What is Servant Leadership?
Robert K. Greenleaf first coined the phrase “Servant Leadership” in his essay “The Servant as Leader” (1970). His servant leadership theory found support from many management writers such as Ken Blanchard, Stephen Covey, Peter Senge, and others.
Greenleaf distinguishes between two contrasting leadership styles: a servant aspiring to serve and taking up leadership as a result and a leader wanting power to acquire material possessions. He denotes the first as the servant leadership style. Servant leaders are servants first who consciously choose to lead as a way to serve the development of others. They act as humble stewards of their organization and achieve results by giving priority attention to the needs of their colleagues and those they serve.
The basic traits of a good leader are good communication and decision making skills. The servant leadership theory goes beyond this and adds listening skills to the basic success traits.
The servant leader listens receptively to what is said, and also to what is unsaid, through intuition developed by periods of reflection and analysis. They respond to a problem by:
- Listening to followers.
- Identifying the need or will of the group.
- Lending clarity to such needs.
The second of the major characteristics of servant leadership is empathy. Empathy is the capacity to know what the other person is experiencing from an emotional plane within the frame of reference of that other person. It is, in other words, to put one’s self in another’s shoes.
Servant leaders accept and recognize people for their special and unique traits, understand their requirements and maintain empathy towards them even if they cannot accept their acts. The servant leader listens with empathy, and assumes the good intentions of co-workers and colleagues even while disagreeing.
It is human nature to encounter emotional pain during interpersonal relationships, be it at work or elsewhere. The servant leader tries to understand the cause for such broken spirits and helps people overcome such blots. This facilitates healing relationships and contributes to organizational transformation through better team integration.
Leaders who are self-aware and have awareness of general matters have a better understanding of issues related to ethics, power and values, and this helps them view situations and make decisions from a more holistic perspective.
Unlike the traditional leadership style that considers awareness as a source of power and providing solace, or the transformational leadership style that attracts subordinates through a high level of awareness and ethical conduct, the servant leadership style uses awareness to fulfill the needs of others and to persuade subordinates.
Among the major characteristics of servant leadership is reliance on persuasion instead of positional authority in decision making.
The servant leader seeks to convince others and build a consensus instead of coercing compliance through an authoritarian style of functioning.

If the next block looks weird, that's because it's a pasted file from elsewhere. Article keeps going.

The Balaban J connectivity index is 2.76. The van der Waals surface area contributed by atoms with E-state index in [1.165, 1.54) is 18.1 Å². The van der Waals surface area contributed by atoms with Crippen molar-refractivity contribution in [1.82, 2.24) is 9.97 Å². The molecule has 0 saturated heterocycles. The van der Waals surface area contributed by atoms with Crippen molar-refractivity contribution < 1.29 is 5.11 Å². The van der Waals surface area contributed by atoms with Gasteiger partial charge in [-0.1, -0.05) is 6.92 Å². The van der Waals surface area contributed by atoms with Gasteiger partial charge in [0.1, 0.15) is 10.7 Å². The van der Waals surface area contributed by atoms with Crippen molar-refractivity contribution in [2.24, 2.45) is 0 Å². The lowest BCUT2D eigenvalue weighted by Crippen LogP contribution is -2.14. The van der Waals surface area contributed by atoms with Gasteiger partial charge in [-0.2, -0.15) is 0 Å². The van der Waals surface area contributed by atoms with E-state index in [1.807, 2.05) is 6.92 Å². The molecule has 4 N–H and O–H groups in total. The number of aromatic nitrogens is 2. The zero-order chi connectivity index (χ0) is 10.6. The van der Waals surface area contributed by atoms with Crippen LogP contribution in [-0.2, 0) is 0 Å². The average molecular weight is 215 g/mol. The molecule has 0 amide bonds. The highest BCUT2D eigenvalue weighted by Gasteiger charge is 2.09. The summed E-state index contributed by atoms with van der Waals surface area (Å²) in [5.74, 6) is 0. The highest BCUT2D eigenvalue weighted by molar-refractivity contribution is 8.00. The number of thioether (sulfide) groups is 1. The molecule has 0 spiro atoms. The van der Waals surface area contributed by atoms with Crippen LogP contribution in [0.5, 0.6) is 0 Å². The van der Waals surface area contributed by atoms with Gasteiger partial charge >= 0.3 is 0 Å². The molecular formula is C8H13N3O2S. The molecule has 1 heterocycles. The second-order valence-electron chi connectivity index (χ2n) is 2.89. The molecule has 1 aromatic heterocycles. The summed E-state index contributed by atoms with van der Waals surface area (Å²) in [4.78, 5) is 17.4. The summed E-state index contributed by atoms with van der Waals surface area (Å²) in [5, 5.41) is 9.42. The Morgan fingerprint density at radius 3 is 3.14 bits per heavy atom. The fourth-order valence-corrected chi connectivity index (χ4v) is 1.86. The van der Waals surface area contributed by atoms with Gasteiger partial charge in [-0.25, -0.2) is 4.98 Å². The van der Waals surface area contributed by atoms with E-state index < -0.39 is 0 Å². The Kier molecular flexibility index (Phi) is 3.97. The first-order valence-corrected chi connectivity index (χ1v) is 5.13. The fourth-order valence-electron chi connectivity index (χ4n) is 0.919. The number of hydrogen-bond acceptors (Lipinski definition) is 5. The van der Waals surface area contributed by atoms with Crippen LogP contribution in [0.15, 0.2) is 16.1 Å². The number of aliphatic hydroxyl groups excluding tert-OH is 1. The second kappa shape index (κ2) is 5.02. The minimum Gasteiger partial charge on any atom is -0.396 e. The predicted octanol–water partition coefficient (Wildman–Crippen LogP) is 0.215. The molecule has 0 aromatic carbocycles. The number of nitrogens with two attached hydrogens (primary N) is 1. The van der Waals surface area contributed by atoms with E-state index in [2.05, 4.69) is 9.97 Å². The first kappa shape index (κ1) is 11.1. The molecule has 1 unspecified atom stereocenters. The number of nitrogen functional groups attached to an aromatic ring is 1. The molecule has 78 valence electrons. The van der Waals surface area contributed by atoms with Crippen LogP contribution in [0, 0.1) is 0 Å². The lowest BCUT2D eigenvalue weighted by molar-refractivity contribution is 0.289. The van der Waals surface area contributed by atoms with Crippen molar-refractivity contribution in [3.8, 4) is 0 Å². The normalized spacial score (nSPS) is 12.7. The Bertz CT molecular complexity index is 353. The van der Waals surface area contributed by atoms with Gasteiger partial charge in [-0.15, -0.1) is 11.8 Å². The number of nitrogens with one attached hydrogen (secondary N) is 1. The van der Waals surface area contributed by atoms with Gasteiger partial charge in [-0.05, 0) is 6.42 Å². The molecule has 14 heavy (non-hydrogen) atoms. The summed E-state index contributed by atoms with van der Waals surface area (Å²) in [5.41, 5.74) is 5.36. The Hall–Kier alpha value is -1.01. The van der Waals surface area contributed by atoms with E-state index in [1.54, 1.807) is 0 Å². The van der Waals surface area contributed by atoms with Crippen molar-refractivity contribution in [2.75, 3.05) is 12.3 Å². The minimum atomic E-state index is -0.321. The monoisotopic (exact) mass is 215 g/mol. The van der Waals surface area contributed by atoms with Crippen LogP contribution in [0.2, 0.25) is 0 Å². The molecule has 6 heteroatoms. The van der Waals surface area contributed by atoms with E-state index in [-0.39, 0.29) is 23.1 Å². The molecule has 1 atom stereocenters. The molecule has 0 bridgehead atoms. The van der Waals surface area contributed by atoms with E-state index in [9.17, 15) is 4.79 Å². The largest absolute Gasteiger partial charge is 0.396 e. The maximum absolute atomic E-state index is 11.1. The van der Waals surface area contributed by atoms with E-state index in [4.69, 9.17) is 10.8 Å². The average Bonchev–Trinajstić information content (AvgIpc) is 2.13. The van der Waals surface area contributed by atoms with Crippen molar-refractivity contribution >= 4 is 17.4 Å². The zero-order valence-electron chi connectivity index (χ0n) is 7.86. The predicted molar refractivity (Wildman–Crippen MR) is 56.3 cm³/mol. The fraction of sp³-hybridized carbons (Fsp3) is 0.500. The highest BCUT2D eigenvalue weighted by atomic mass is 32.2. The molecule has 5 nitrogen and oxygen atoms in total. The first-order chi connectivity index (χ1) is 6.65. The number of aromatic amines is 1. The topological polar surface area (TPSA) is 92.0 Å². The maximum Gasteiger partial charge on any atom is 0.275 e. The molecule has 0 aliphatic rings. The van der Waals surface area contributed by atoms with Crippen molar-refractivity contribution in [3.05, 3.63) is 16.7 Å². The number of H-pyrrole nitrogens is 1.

Servant-leaders thrive on conceptualization or solving problems by thinking beyond day to day realities.
The traditional leader often overlooks the long term perspective under pressure to attain short term operational goals whereas a servant leader strikes a right balance between the long term perspective and short term organizational goals during decision making.
Most leadership theories neglect foresight. Foresight however ranks amongst the most important characteristics of servant leadership.
Foresight is the ability to foresee the outcome of a situation and is closely related to conceptualization. A servant leader learns from the past and has awareness of the present realities to gain foresight into the consequences of future events. This aids in better decision making.
Stewardship is holding something in trust for another, and the servant leader considers himself or herself as a steward of the institution that employs him or her.
The servant leadership trait of stewardship accounts for servant leaders remaining committed to openness, persuasion, and serving the need of team members.
Commitment to Human Resources Development
Servant leaders are committed to the overall growth of people under them and other issues related to human resources. They believe that people have intrinsic value beyond their tangible contributions as workers.
The servant leader assumes responsibility of not just developing the subordinate to fulfill organizational goals, but also nurture the personal and professional growth of team members by taking a personal interest in their ideas and suggestions, encouraging their involvement in decision making and through other similar interventions.
Commitment to Building Community
In the pre-industrialized world, the local community usually shaped an individual’s outlook and personality. Industrialization has led to large institutions replacing the local community as the shaper of an individual’s life. The servant leader understands this fact and identifies means to build a community among the team, members and other employees of the organization.
The servant leadership style is a relatively new approach to leadership, and the characteristics of servant leadership provide new insights to leadership theory and treat leadership from a hitherto unexplored perspective.
- Greenleaf.org, What is Servant Leadership?
- Spears, Larry, C. On Character and Servant-Leadership: Ten Characteristics of Effective, Caring Leaders. The Greenleaf Center for Servant-Leadership.
Image Credit: srqpix/flickr.com